Eligibility criteria for a record suspension or pardon have become increasingly stringent over time. For each category below, an individual may apply for a record suspension once the listed amount of time has elapsed after their sentence has expired:

Offences Committed on or After March 13, 2012:

  • 10 years for offences prosecuted by indictment.
  • 5 years for offences punishable on summary conviction.
  • Individuals are ineligible for a record suspension for offences committed within this period if they were convicted of more than three indictable offences each with sentences of two or more years, or if they committed a sexual offence against a minor as listed in Schedule 1 of the Criminal Records Act (barring certain exceptions explained below).[4]

Offences Committed Between June 29, 2010, and March 12, 2012:

  • 10 years for serious personal injury offences for which they were sentenced to a prison term of two or more years or Schedule 1 offences prosecuted by indictment.
  • 5 years after the expiration of their sentence for other offences prosecuted by indictment and Schedule 1 offences punishable on summary conviction.
  • 3 years for all other offences punishable on summary conviction.

Offences Committed Before June 29, 2010:

  • 5 years for offences prosecuted by indictment.
  • 3 years for offences punishable on summary conviction.

Expedited Suspensions for Cannabis Possession

In light of recent changes to Canadian cannabis laws, adults convicted of simple possession of cannabis prior to decriminalization may apply for a record suspension as soon as their sentence has expired. Applicants are still eligible even if they have outstanding fines or victim surcharges, although the federal government may still choose to enforce unpaid fines even if the record suspension is granted. Applicants under this process may also be able to skip collecting their court information to submit as part of their application if their criminal record or local police check(s) clearly show that they were convicted only of simple possession of cannabis and their only sentence was a fine, victim surcharge, or both.[5]

Schedule 1 Exceptions

An individual convicted of a Schedule 1 offence may still apply for a record suspension where: a) the applicant was not in a position of trust or authority towards the victim of the offence and the victim was not in a relationship of dependency with them; b) the applicant did not use, threaten to use, or attempt to use violence, intimidation, or coercion in relation to the victim; and c) the applicant was less than 5 years older than the victim.[6] Where the Parole Board is satisfied that all three conditions are met, the individual may still apply after the 10-year eligibility period.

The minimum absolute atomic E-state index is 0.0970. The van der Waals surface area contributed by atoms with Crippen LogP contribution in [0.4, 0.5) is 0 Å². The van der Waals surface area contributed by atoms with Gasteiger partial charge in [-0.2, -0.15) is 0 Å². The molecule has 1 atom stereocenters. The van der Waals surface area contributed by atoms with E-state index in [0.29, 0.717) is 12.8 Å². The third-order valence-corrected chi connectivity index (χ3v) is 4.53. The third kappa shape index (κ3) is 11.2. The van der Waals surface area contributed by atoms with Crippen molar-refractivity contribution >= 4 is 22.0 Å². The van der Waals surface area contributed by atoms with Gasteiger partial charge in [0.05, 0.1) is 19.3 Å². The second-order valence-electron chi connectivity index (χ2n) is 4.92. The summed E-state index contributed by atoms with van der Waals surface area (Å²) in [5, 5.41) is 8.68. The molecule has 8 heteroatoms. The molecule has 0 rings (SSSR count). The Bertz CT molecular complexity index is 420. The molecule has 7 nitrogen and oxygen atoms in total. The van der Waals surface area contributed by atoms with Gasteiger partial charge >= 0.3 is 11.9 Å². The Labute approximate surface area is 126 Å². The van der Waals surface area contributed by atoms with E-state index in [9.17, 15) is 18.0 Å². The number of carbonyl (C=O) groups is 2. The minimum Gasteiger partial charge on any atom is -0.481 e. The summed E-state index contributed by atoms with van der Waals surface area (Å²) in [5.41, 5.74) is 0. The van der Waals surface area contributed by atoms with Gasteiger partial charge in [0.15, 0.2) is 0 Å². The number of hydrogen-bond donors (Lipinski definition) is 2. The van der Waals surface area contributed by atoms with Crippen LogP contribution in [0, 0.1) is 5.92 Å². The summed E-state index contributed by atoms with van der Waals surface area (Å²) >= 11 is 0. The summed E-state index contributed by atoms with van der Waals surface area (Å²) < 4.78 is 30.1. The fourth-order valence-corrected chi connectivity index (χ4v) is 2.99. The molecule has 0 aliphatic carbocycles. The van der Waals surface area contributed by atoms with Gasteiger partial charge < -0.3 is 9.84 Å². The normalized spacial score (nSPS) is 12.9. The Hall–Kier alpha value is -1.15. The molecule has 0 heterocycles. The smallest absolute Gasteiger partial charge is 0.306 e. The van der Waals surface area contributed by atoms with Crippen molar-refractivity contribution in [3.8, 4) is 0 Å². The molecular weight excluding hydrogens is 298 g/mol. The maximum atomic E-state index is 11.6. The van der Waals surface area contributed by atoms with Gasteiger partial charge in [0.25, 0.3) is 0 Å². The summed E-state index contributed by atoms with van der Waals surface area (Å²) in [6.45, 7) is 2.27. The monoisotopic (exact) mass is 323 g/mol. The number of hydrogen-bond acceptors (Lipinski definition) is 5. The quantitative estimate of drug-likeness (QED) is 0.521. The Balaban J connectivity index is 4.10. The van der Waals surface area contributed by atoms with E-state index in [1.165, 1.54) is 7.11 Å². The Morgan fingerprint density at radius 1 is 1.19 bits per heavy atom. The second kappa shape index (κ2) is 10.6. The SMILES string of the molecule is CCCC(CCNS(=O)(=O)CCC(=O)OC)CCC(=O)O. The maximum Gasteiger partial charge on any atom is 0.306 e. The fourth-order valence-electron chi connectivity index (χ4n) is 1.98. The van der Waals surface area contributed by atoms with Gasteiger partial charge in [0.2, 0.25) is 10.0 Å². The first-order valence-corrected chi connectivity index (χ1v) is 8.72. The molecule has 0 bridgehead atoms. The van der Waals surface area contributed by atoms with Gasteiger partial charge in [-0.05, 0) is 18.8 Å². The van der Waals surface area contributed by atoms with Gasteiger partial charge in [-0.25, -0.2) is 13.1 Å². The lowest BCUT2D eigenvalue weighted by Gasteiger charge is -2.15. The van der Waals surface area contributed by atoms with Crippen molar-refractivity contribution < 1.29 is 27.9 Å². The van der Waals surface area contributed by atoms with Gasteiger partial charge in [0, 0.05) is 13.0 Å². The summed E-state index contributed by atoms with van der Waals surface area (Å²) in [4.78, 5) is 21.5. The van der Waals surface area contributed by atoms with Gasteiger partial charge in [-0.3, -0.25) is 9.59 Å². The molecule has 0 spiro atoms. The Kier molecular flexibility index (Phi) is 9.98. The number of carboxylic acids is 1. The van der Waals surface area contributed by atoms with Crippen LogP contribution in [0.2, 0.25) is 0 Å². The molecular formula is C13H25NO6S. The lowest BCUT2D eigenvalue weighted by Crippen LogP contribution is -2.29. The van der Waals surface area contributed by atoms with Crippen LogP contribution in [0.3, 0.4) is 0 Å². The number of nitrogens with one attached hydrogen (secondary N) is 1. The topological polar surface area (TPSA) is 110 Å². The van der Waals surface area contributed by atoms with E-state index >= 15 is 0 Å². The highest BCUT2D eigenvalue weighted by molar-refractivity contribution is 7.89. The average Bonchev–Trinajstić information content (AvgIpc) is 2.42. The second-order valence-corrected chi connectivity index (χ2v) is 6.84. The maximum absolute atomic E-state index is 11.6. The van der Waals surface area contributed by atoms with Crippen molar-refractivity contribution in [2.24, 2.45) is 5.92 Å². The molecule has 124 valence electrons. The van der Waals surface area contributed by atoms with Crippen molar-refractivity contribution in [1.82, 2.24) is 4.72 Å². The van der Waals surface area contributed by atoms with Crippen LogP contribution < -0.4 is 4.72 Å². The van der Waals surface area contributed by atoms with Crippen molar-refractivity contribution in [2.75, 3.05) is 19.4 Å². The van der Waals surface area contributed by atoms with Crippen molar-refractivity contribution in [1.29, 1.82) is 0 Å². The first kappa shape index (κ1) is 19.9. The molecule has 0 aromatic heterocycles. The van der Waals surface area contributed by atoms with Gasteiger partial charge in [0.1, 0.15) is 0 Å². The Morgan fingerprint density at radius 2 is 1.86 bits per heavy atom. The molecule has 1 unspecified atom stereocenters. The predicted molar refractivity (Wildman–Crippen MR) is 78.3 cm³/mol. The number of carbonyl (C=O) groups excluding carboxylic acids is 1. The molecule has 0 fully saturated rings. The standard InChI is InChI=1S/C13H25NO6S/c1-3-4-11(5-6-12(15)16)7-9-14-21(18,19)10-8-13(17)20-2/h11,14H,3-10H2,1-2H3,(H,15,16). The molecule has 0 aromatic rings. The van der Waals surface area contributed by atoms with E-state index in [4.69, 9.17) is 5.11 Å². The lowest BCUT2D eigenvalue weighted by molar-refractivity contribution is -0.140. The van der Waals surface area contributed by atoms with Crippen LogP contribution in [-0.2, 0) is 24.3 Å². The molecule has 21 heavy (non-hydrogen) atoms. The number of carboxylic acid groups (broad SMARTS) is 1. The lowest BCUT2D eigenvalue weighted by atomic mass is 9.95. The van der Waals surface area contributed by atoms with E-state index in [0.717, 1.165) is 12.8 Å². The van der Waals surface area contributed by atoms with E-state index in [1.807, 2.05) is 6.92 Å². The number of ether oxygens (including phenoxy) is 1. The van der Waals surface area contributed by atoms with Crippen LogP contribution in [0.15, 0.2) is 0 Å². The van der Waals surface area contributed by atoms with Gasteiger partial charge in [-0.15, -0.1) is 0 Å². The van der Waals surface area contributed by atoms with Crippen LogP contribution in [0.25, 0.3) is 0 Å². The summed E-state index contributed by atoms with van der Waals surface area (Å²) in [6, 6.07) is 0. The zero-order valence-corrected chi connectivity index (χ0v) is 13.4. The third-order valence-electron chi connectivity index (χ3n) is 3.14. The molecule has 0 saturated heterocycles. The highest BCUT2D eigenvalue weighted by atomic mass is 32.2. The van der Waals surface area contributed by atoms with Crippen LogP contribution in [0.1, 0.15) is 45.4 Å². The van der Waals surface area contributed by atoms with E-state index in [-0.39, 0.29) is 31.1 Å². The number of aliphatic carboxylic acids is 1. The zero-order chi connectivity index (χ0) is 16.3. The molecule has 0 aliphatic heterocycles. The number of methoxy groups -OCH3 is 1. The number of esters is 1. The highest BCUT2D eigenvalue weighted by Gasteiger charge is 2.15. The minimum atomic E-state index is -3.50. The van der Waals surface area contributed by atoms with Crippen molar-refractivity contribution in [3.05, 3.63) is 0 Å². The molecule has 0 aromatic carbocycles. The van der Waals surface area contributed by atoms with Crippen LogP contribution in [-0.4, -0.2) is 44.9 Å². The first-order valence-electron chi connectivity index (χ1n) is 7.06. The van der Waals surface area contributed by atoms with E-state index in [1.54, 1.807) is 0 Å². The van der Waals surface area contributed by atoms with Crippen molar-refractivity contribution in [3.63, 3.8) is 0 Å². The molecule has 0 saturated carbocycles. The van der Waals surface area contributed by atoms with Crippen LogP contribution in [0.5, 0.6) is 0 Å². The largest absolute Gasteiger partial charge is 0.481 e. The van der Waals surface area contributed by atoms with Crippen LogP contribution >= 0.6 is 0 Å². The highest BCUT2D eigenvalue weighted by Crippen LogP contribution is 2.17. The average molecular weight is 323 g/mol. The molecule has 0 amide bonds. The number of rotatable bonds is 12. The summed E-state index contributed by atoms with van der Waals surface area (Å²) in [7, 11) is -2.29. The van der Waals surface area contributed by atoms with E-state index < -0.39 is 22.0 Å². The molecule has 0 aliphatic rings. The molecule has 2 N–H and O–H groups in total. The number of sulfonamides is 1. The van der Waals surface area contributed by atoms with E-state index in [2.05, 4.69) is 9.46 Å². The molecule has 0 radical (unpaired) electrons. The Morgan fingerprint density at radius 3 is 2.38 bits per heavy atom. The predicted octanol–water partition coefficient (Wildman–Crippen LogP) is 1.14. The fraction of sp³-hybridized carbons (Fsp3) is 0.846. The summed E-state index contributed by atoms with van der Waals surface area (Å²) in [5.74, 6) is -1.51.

Revocations and Cessation of Effect

A record suspension may automatically cease to have effect or be revoked at the discretion of the Parole Board under certain conditions, returning the record to the CPIC database where it is visible on police record checks.

A record suspension automatically ceases to have effect if the Board is convinced by new information that the individual was not eligible for the suspension when it was ordered or the person is subsequently convicted of an indictable or hybrid offence (with certain exceptions including impaired driving and certain drug- or firearm-related offences).[7]

Discretionary revocation may occur if the Board finds that the individual is no longer of good conduct, or that they knowingly concealed something or made a false or deceptive statement in relation to their application for the record suspension.[8] A discretionary revocation may also occur where the individual is subsequently convicted of a summary offence. As with denied applications, if the Board seeks to revoke a record suspension, the individual is entitled to make submissions to the Board as to why it should not be revoked.[9]

Purging Records and Discharges

Absolute and conditional discharges involve a finding of guilt which stays on the individual’s record for a prespecified amount of time without registering a conviction. They are automatically removed after one year from the date of sentence for absolute discharges and after three years for conditional discharges. If the date of completion of the sentence predates July 24, 1992, discharges will only be removed on written request from the individual.[10]

It is important to note that although the record of a discharge is automatically sealed, fingerprints and other non-conviction records may not be destroyed. For absolute peace of mind, it is important to apply for a record destruction after a discharge is sealed to ensure that no records remain accessible in police systems.




[1] Government of Canada, History of Parole in Canada, (2018), online:

[2] Criminal Records Act, RSC, 1985, c C-47 [CRA].

[3] Government of Canada, Got a Question About Your Application? (2022), online:

[4] CRA, supra note 2, Schedule 1.

[5] Government of Canada, Cannabis Record Suspension Application Guide (2022), online:

[6] CRA, supra note 2, s4(3).

[7] Ibid, s.7.2.

[8] Ibid, s.7.

[9] Ibid, s.7.1.

[10] Royal Canadian Mounted Police, Managing Your Criminal Record (2022), online: